5 spooky places in the Twin Cities

The Manor House

This AirBnB looks quaint, almost docile in daylight, but at night expect a tasteful touch of dread. About ten years ago, when the current owner, Sean Doyle, was checking out the house, he noticed an old hair clip on the floor. After picking it up, he suddenly had a vivid image of a girl in a white dress in his mind. Doyle made inquiries with the previous owners and discovered that Rosalia Fihn died in the house in 1908. The family showed Doyle several photos and he recognized the girl’s face from his previous vision. But fear not, because after 375 stays, the Superhost has not received any bad reviews. Maybe Doyle’s friendly Doberman Scorch kept some of the ghouls away. 227 Burgess Saint-Paul, 55117, airbnb.com

Schmidt Brewery

The Schmidt Brewery has been a St. Paul’s haunt since 1855 for several reasons. When the owner, Jacob Schmidt, removed the original North Star Brewery sign, replacing it with its namesake, “Jacob Schmidt Brewing Company”, the entire brewery burned down a year later in 1900. Much more bad luck s ‘would follow when Matthew Kohler, whose job was to light the brewery’s gas lamps, suddenly died of the “inhaled flames” and in 1934 Edward G Bremer, the son of the owners, was kidnapped by the Ma Barker gang. 928 7th St. W St. Paul 55102, kegandcase.com/history

Anoka State Hospital

Nestled in the Halloween capital of the world, Anoka Hospital is finally getting acquainted. The hospital opened in 1900 as a transfer asylum, taking in patients from the public hospital. Between 1948 and 1967, the hospital took care of mentally ill patients with tuberculosis. Hospital workers have reported seeing apparitions or ghost people haunting the halls of the asylum. Even more frightening, patients were known to try to escape the hospital through a series of underground tunnels that connected the buildings. 3801-3849 N 7th Ave, Anoka, 55303, mnopedia.org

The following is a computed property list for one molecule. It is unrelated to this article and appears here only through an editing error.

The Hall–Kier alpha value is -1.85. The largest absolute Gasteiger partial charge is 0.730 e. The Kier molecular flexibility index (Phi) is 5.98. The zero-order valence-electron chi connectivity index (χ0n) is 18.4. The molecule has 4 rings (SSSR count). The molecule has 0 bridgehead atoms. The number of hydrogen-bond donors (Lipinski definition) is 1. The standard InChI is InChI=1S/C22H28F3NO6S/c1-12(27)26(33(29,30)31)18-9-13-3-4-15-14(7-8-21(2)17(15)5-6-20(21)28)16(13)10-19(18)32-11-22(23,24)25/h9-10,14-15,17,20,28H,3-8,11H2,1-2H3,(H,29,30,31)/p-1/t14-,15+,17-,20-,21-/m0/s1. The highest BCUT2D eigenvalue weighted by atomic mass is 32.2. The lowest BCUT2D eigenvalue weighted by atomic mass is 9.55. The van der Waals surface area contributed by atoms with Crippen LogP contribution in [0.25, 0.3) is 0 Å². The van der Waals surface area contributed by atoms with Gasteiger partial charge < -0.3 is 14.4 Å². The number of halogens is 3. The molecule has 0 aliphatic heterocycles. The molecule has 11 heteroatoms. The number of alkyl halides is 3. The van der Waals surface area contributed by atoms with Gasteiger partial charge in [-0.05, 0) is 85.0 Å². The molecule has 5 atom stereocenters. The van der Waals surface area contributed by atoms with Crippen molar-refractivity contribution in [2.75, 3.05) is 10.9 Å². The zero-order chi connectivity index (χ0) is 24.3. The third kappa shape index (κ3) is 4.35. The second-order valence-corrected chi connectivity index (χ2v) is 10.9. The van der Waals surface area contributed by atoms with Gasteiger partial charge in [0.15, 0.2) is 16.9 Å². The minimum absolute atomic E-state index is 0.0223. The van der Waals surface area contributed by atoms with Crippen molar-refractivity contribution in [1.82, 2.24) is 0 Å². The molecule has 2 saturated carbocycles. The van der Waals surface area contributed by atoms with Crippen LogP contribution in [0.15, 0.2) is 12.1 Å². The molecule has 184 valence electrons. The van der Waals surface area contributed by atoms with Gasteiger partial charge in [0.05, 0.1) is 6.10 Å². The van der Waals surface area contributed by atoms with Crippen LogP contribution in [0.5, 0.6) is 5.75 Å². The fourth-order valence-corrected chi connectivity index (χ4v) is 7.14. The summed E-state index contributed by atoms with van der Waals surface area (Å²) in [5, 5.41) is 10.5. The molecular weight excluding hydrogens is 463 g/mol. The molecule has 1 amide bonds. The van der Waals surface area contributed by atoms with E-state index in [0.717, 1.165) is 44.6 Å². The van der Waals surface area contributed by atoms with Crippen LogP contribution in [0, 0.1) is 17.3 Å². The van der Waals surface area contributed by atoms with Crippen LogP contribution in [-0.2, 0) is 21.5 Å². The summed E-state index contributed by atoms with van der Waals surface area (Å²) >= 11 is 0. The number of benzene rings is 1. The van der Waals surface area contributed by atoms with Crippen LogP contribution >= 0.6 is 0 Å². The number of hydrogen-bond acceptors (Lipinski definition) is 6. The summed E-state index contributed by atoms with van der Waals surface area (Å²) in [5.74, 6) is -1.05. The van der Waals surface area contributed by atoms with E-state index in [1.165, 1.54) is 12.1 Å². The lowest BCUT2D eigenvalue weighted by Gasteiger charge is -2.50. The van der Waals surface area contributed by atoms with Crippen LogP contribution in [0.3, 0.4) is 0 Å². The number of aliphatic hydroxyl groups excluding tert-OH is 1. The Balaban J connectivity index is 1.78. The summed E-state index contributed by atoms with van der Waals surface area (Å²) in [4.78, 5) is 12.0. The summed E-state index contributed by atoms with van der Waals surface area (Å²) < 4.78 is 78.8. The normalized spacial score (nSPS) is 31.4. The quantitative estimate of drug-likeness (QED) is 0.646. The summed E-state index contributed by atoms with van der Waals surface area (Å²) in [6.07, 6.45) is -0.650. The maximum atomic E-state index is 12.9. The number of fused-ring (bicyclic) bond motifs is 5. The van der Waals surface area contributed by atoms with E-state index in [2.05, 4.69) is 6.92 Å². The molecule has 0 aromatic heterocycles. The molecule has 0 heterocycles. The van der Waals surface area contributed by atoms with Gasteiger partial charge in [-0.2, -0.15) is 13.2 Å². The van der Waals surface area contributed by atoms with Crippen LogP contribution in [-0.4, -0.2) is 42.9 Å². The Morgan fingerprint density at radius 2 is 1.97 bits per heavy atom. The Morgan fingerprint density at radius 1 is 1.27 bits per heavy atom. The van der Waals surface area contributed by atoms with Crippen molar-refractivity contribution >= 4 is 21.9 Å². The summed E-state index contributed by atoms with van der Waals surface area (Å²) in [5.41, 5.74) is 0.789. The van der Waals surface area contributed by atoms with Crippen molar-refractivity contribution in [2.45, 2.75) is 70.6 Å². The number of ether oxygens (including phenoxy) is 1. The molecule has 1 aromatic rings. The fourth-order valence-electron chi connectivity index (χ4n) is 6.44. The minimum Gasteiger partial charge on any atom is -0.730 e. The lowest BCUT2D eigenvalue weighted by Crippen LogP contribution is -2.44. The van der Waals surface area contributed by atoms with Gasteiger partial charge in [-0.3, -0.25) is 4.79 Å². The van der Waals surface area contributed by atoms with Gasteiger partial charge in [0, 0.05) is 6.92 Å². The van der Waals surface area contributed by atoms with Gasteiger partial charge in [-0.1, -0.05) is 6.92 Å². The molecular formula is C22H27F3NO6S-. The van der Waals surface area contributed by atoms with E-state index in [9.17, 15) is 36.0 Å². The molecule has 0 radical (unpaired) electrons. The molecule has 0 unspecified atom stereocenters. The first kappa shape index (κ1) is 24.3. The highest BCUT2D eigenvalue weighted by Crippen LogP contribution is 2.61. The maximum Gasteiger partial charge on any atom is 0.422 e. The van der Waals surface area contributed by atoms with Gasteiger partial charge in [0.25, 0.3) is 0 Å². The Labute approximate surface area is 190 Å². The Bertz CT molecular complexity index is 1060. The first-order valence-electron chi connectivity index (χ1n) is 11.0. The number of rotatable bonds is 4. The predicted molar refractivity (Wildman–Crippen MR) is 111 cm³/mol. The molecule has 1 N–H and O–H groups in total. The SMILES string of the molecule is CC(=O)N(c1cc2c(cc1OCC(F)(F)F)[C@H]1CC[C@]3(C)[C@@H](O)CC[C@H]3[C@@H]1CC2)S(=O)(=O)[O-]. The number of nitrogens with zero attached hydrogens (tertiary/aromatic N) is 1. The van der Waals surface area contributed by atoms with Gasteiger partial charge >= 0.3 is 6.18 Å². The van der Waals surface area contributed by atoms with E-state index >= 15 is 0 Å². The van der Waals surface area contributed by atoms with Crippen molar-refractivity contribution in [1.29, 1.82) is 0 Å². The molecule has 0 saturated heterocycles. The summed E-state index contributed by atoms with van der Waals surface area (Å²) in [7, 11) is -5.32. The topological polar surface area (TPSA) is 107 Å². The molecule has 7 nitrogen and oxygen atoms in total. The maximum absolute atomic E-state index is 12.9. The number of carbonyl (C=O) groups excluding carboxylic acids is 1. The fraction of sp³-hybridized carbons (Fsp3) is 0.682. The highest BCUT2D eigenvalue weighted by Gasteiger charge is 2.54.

Manor Van Dusen

Now a place to host fairytale weddings, the Van Dusen Mansion has had its fair share of past lives. Built in 1892, the mansion was home to grain baron George Van Dusen, but after two generations of Van Dusens the family moved, allowing the mansion to perform many functions including a school to train medical secretaries, the College of Commerce and for a time it housed Hamline University Law School. It was also part of an alleged Ponzi scheme in 2007. It is also believed to be home to two ghosts. 1900 Lasalle Avenue, Minneapolis, 55403, thevandusenmansion.com

The Jonathan Paddleford

The Johnathan Paddleford has entertained millions of guests on relaxing cruises, but it’s not immune to ghost stories. This Mississippi River boat had suspected ghost sightings after a man drowned while on the boat. According to tradition, the boat is haunted by a man who fell into the river while trying to climb to the top of the wheelhouse. Employees and passengers say they heard footsteps and a big splash while not finding anyone in the water. 205, boul. Saint-Paul, 55107, riverrides.com

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